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Style: jazz fusion, funk, jazz-rock
Home: Boston, Massachusetts
Members: Adam Douglass ~ guitar
Mark Snyder ~ bass
Dave Fox ~ drums
Additional: Mike Casano, Matt Alger ~ drums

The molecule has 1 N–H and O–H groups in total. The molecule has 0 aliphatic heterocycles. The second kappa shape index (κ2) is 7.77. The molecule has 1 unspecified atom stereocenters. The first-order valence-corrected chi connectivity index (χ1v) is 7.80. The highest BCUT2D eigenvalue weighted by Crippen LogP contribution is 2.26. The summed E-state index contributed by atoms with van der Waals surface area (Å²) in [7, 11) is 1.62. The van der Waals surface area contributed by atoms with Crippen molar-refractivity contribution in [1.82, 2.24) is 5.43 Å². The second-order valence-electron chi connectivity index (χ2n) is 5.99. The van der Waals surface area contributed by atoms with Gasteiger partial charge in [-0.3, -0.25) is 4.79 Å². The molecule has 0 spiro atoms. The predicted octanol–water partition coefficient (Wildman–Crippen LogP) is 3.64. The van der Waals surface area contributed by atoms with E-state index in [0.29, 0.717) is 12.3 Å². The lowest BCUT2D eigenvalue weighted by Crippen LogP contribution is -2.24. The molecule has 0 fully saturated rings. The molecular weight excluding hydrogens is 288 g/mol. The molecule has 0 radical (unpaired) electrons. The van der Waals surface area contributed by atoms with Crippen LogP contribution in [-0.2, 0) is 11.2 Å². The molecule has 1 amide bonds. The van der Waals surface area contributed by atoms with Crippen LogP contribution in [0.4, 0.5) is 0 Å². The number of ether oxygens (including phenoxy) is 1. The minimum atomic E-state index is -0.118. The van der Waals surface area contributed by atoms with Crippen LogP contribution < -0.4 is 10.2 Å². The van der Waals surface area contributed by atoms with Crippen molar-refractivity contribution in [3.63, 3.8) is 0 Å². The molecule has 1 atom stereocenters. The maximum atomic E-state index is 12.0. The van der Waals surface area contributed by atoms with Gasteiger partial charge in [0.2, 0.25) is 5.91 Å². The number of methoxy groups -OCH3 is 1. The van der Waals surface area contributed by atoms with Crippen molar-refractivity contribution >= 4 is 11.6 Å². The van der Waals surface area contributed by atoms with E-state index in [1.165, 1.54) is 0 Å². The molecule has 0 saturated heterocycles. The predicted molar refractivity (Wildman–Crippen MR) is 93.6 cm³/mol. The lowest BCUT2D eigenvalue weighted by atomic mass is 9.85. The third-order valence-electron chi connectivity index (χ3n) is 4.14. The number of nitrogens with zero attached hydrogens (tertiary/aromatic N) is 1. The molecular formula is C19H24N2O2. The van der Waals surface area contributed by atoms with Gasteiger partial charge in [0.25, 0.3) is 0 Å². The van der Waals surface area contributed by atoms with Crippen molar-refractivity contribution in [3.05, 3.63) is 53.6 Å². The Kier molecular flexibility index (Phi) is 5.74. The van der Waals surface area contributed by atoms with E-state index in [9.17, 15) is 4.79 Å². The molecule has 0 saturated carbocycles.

Jazz fusion isn't really under my umbrella for these reviews so when I first had this band passed to me I figured it was a misplaced recomendation, which sometimes happens though well intended, but it was I who was mistaken with a pleasant surprise. I've always had a hit or miss relationship with the jazz-rock genre, usually getting swayed when the rock is emphasized over the jazz, even though I listened to jazz & blues almost exclusively though much of high school 15 years ago. Guitarist Jeff Beck is a good example of someone I like whose bridged the gap successfully. Though, the Mahavishnu Orchestra has rocked harder than many rockers but still has clearly been a jazz band & one I love. I have a lot of respect for musicians who are trying to bridge both worlds, I'll confess. I just don't always find the results pleasing, but that's really no refection of the music. That being said, Adam Douglass & co. also know the difficulties in bridging both worlds & reaching out to people like me yet not alienating my distant jazzer cousins. If they converted to being metalheads we'd welcome them into the community with open arms. But, until that time musicians like Douglass are making some interesting music trying to bring us together without anyone converting faiths. In some ways some of their music reminds me of pre-Experience Hendrix with a funky rhythm & distorted guitar running soulful yet dynamic lines over the bed of music. "Jug Dancer" & "Quesa Dilla" are a perfect examples with an almost atmospheric guitar over a bluesy funk rhythm that could be mislabeled as one of Jeff Beck's more soulful endeavors - a style of playing not enough guitarists are following these days. With a handful of the ten tracks clocking in over 5 minutes the songs don't rush anything, even when given over to blistering rock solos, but neither are they directionless jams. Themes are well developed & yet there's obviously room for the band to let loose in concert, as the jazz style drum solo in "Jug Dancer" so perfectly demonstrates. Adam Douglass stirs up a mix of rock & jazz with a bit of funk to make something that never goes to any extreme. You can dance to it. You can rock out at times. There's no lyrics to distract from the music. Or you can take the intellectual approach & dig into the array of scales the band is employing & appreciate their musical dexterity. Though, the one problem I had with the trio is that they have found a particular sound. There's nothing wrong with it but outside of some guitar solos it often lacks some tonal dynamics, so after a bit some of tracks bleed into each other with similiar identities. Though, the hard rocking title track "Seersucker" & also "Peeper", which I'd love to swear I've heard Jeff Beck cover its so hot, are strong exceptions. But, this is a small quibble I have with them, really, particularly given that Seersucker is their debut. &, I'll confess, it might just as much reflect my tastes as jazz bands aren't exactly following the same path of rock musicians that are always trying to expand the tonal pallette with every song because otherwise we'd see how boring and repetitive their chord progressions really are.